Reflecting on 2020
As we approach the end of this challenging year, I am sitting down to reflect on it, and I encourage you to do the same. 2020 feels unique, unveiling and challenging in many ways.
On the one hand, the core idea of this business has undoubtedly passed the test of the pandemic reality. We all need to think about our digital wellbeing and make sensible, informed choices. I have managed to support my clients and develop the business without much interruption.
The general awareness of digital technologies progressed a few decades since January – most of us had to move online. Many of us had to think about health, and by extension about mental and digital wellbeing. We finally see conversations about a wellbeing-centred approach to building our future. That’s fantastic!
On the other hand, we became aware of the de-humanising aspects of our systems. It pains me dearly to reflect on the truths we have faced and lives we have lost. We have seen the shadow side of our humanity clearer than ever before. And in some cases, we have remained silent and inactive about it.
It is still to be seen if the long term impact of this year will encourage openness to digital aspects of our reality. Or if we will fall into negative bias when things get back to more grounded reality. However, I am hopeful. I sense a tide shifting all around me.
The truth is hard to carry, but the unveiling continues. As we begin to face the darker side of humanity, we grow stronger together, we cross the divides, we fix our systems deep from within and actively engage in dreaming a new future. Any mental health practitioner can tell you this: the moment we start to dream of a better future, our healing begins.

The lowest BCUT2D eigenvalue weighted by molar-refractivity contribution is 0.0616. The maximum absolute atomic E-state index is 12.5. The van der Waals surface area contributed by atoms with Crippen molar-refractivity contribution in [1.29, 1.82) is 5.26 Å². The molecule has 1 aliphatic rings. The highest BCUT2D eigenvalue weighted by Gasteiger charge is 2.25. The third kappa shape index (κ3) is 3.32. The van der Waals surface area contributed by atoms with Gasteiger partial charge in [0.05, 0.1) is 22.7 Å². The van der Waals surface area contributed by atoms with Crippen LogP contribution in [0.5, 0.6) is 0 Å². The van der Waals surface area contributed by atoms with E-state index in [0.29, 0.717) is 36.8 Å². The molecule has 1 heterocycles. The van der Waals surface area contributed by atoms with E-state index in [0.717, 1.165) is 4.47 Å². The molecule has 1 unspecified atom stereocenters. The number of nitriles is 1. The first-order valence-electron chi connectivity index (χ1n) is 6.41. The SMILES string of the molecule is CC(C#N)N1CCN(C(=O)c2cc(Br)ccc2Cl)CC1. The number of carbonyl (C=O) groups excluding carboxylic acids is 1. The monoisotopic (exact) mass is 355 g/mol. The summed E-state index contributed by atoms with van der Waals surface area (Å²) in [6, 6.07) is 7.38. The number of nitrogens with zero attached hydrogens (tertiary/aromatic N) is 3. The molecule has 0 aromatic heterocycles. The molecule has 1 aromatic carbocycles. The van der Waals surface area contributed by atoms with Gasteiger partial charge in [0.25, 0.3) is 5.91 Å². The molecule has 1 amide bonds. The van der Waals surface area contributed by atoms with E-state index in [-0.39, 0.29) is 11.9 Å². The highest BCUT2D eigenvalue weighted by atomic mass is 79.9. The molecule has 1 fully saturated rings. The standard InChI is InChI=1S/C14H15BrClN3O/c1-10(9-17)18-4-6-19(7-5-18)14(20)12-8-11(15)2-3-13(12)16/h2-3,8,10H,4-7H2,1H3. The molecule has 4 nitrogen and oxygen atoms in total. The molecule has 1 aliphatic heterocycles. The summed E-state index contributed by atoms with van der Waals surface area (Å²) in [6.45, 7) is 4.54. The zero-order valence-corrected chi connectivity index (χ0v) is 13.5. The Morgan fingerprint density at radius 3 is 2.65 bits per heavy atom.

My favourite topics this month and this year
Importance of our Elders
What really gets me out of bed each morning is the awareness that I have Elders in my life. Social support is crucial, 2020 has certainly made us more aware of that. We need the connection to be well and to thrive. We have lost a lot of Elders this year so it might be worth reflecting on how – as a society and a culture – we treat them. I strongly recommend the work of Stephen Jenkinson – the voice of Elders.
Importance of our stories
Harari published a brilliant comic book about the early days of Homo Sapiens proposing that it was our collective belief in specific stories (creation, religion, money..) that contributed to our success on this planet. We need stories to build trust. When in pain, in counselling, we use stories and metaphors to connect with our feelings. I recommend this fantastic positive parenting workshop from Ojibwe nation as a form of creative exploration of stories that have the power to unite us.
Importance of our future
As mentioned earlier, we need to think, dream, head towards a better future so now might just be the time to re-visit the work of Mark Stevenson. This book might be a good start.
Reflective tools for winter days
This month I am sharing a few simple tools to reflect on the year. Most of us, bloggers, coaches, therapists spend the December reviewing our annual learning and planning the following year. We use online tools (like the Year Compass), have a quick look at our stats and post our favourite photos in one grid on Instagram. I hope that the materials below will be useful:
- Write a letter to your one year younger and one year older self,
- Try this simple reflective cycle for key events from 2020,
- Make a reflective map of the year,
- Replace your Wish List with a Gratitude List this time,
- Journal starting with the end of year reflective practice prompts,
- Review your 2020 inspirations – here is mine on Pinterest as an example.
Let me know what else you would like to see here in the upcoming months.
Stay safe. Stay well. Stay connected.
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